Even if we wanted to test our children’s blood sugar every day just in case they develop type 1 diabetes, it wouldn’t be practical. That’s why parents don’t normally know their child has it until he or she gets sick and they end up in the ER.
But a new blood screen is not only cheap and fast, it can be done on infants to predict whether that child will develop type 1 diabetes. Scientists behind the test had the goal of being able to educate parents early and prevent the negative physical and psychological trauma of an acute onset of the disorder.
Type 1 diabetes is an autoimmune disease, usually in children, where pancreatic cells that produce insulin are destroyed by the body. Children develop the cell-damaging auto-antibodies early on, usually around one to two years old, so the new blood screen could be done at routine doctor’s visits.
So far, the test has been done on 27,000 children. About one hundred tested positive for the auto-antibodies and so far four have developed the disease. The children with normal glucose tolerance continue to have their blood sugar monitored weekly, while those that are abnormal do so daily but none of them have yet progressed to diabetes. These children and their parents were counseled and educated about the disease. The result is that none of the kids who tested positive had acute and serious effects from too much sugar in their blood.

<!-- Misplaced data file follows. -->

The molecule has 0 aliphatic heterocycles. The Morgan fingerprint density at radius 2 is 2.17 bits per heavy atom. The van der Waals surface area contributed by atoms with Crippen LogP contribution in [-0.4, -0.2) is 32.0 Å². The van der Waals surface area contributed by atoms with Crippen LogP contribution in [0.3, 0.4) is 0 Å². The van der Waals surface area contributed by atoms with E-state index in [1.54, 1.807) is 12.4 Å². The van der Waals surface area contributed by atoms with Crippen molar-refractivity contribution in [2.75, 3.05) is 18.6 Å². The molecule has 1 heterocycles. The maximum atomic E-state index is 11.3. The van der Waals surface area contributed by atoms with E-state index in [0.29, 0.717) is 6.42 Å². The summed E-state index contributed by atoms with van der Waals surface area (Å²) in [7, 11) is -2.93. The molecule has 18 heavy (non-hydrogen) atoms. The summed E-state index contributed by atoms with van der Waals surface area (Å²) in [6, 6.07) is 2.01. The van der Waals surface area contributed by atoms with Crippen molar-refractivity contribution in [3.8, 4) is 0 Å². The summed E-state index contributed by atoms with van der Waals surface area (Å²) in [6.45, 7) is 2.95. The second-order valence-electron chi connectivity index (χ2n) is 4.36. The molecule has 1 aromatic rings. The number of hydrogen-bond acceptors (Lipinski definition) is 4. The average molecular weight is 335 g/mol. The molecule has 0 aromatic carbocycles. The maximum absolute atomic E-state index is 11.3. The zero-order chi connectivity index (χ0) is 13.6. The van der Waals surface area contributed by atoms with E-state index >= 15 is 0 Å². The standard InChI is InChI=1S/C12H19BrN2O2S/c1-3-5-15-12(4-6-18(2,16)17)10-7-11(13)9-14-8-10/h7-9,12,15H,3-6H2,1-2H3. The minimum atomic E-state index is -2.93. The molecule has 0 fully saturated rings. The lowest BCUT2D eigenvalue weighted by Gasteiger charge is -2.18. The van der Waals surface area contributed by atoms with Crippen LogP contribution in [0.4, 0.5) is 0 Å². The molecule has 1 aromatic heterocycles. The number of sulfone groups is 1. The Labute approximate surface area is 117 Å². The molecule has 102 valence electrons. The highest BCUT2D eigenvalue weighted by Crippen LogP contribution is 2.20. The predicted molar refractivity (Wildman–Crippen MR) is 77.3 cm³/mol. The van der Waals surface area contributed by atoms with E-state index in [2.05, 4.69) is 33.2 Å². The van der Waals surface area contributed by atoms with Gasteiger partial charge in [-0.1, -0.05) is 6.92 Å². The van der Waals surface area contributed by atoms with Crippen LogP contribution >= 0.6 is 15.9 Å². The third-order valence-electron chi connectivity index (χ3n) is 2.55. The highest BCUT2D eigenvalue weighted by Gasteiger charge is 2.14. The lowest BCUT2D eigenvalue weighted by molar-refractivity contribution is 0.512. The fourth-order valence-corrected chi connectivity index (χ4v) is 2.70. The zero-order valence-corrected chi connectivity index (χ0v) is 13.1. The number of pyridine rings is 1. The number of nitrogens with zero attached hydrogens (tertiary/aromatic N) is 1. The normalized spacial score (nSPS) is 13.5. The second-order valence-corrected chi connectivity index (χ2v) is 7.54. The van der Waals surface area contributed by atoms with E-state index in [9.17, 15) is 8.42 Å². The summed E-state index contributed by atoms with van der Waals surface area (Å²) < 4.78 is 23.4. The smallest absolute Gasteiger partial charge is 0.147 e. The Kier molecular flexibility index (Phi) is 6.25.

The next step is testing many more children to see how accurate the test is. It may even help scientists identify environmental triggers for the development of these auto-antibodies that destroy insulin producing cells.
For more information…
Early infant screening for type 1 diabetes shows promising results
Screening children aged between two and five helps to identify risk of type 1 diabetes before any symptoms have appeared, a pilot study has found...
Type 1 Diabetes Complications
Type 1 diabetes is complicated—and if you don’t manage it properly, there are complications, both short-term and long-term...
Statistics About Diabetes
From the non-profit American Diabetes Association website